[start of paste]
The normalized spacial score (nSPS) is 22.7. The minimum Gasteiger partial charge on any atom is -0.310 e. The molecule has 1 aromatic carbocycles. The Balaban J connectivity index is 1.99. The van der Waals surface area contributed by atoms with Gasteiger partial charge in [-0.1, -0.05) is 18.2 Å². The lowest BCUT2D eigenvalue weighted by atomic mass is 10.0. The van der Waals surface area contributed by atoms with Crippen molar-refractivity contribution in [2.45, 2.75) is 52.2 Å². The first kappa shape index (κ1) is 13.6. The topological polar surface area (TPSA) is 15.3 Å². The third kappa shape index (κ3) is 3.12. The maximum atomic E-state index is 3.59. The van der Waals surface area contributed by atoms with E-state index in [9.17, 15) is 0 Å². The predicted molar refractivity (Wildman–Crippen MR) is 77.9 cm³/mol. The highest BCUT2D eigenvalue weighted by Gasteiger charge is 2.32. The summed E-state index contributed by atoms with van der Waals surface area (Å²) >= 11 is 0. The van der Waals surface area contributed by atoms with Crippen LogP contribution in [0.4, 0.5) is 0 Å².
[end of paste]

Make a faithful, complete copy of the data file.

The normalized spacial score (nSPS) is 22.7. The minimum Gasteiger partial charge on any atom is -0.310 e. The molecule has 1 aromatic carbocycles. The Balaban J connectivity index is 1.99. The van der Waals surface area contributed by atoms with Gasteiger partial charge in [-0.1, -0.05) is 18.2 Å². The lowest BCUT2D eigenvalue weighted by atomic mass is 10.0. The van der Waals surface area contributed by atoms with Crippen molar-refractivity contribution in [2.45, 2.75) is 52.2 Å². The first kappa shape index (κ1) is 13.6. The topological polar surface area (TPSA) is 15.3 Å². The third kappa shape index (κ3) is 3.12. The maximum atomic E-state index is 3.59. The van der Waals surface area contributed by atoms with E-state index in [9.17, 15) is 0 Å². The predicted molar refractivity (Wildman–Crippen MR) is 77.9 cm³/mol. The highest BCUT2D eigenvalue weighted by Gasteiger charge is 2.32. The summed E-state index contributed by atoms with van der Waals surface area (Å²) >= 11 is 0. The van der Waals surface area contributed by atoms with Crippen LogP contribution in [0.4, 0.5) is 0 Å².